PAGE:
"I still worry about Aunt Rinko, though," Nanako continued, joining them at the table. "It's not healthy to work so much. Do you think maybe she'd like it if I made her a bento and brought it to her at work?"
"That's a pretty big commute," Nanjiroh commented.
"I'm not that busy. I'm sure I could find the time. Maybe not today, but later in the week. Or even on the weekend, so Ryoma can come?" she asked hopefully.
Ryoma grunted noncommittally. He didn't particular want to spend his precious free time riding the train for an hour and a half just to visit his mother's boring workplace for five minutes.
After a few minutes, his father commented. "She probably wouldn't have a business lunch on the weekend. We could do it then."
Nanako smiled brightly. "Oh, Uncle will come too? I think it will be wonderful. I'm sure Auntie will really appreciate the gesture."
Ryoma frowned at his father. Since when was the old man so thoughtful? "Did she threaten your magazines again?"
Ryoma shrugged, chugging down his second glass of milk and standing. "I'm leaving."
"Have a good day at school!" Nanako called after him cheerily.
He missed Momoshiro on the way to school that morning and was ten minutes late for morning practice. Tezuka made him run a lap for each minute.
Ryoma sleepily chewed on his Japanese-style breakfast while his cousin and father chatted in the background.
"Thank you so much for the tickets, Uncle," she said sheepishly. "Listening to Aunt Rinko talk about America so much…"
"It's least I can do for my delightful Nanako-chan!" his father exclaimed, though his enthusiasm was blatantly overdramatic. "Who is so cute and helps out around the house so much while my lovely wife is so busy!" The starry eyes turned into a dull deadpan as he turned to his son. "Unlike some uncute kids I could mention."
"Not my fault I was born male," Ryoma replied in an equally flat tone.
Ignoring the exchange, Nanako continued cheerily, "Are you sure, though? I mean, I know it's expensive…"
Nanjiroh waved it off. "My friend had to reschedule, and couldn't cancel the tickets. Sorry it's such short notice."
"No, no, the fact that I get to go at all… Are you sure you'll be able to manage while I'm gone, though? Aunt Rinko is already so overworked…"
"I can help out too, you know!" Nanjiroh squawked indignantly. "I'm a grown man!"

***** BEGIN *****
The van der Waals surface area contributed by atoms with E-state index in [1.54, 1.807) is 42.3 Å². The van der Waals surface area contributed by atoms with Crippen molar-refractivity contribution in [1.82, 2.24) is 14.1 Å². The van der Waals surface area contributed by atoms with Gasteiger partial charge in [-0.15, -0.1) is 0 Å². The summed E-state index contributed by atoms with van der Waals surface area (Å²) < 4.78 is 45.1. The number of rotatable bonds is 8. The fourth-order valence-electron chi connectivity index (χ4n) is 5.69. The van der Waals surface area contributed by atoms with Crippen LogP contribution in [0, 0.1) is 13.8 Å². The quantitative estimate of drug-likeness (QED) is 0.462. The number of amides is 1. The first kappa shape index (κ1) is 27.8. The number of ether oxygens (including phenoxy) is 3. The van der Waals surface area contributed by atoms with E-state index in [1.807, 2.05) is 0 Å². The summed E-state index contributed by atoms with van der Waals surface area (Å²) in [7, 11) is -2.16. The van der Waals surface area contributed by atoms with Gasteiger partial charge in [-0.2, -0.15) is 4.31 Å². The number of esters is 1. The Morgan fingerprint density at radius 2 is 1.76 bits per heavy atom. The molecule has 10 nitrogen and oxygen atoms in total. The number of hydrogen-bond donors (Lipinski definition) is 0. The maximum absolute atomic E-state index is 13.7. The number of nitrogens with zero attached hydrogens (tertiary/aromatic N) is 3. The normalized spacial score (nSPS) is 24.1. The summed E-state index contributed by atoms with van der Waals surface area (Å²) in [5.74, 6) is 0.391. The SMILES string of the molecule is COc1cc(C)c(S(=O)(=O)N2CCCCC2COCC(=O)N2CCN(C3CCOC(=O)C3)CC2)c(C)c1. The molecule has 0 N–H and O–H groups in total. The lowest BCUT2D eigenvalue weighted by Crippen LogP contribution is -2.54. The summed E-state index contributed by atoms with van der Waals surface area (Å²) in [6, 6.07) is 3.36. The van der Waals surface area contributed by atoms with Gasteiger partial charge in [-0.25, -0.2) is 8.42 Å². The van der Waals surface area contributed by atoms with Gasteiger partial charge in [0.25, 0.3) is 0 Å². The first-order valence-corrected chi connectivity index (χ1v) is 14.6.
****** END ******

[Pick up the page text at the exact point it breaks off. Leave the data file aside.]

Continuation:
Ryoma muttered something uncomplimentary under his breath. His father glared at him, and whacked him on the head with his rolled-up newspaper.
"Let's see… I get back on the 25th," Nanako recalled, tapping a finger to her lips. "That's quite a while. Are you sure-"
"Of course I'm sure, Nanako-chan!" His father insisted. "Though it pains my heart that I won't be seeing your lovely face for so loooong!"
Nanako giggled. "Stop being so silly, Uncle."
"Perverted is more like it," Ryoma muttered. He managed to dodge the newspaper this time, standing and heading towards the door. "I'm leaving."
"Don't forget your racquet bag!" Nanako called after him.
As if. That would be like forgetting one of his arms.
Ryoma slept in on Sunday – for once there was no tennis practice. He finally wandered downstairs around lunchtime. The television was blaring in the living room, but the house was otherwise silent.
That left him off-kilter briefly, until he remembered that Nanako had left for her trip while he was at school the day before. "What's for lunch?" Ryoma called out.
"Your mother made breakfast for you before she left this morning. You can eat that for lunch," his father said, not taking his eyes from the television.
Ryoma headed to the fridge, peered inside and eventually located a plate covered in cling-wrap. He threw it in the microwave to reheat it, and then sat down at the table to eat. He wrinkled his nose after the first few bites, suddenly missing Nanako. Maybe his mother wasn't as good a cook as he remembered.
He ate leisurely, and then took delight in only drinking only one of the two prescribed glasses of milk. Once that was done, he wandered into the living room to see what was so fascinating on television. Maybe there were some tennis matches on.
"You're watching… what are you watching?" It definitely wasn't tennis.
"Some lawyer show," his father replied with a yawn.
"Why are you watching that?" His father watched a lot of rubbish on television, but it was usually either sports or something with an attractive woman in it. This show didn't seem to feature either.
"Can't find my magazine," he grunted, eyes transfixed on the screen in front of him.
Figures. "Shouldn't you be minding the shrine?"
"It'll be okay for a while."
Karupin wandered into the room, paws making an almost inaudible patter on the tatami mats. His father reached out absentmindedly to rub his head as he passed, but the Himalayan cat hissed and swiped at his hand.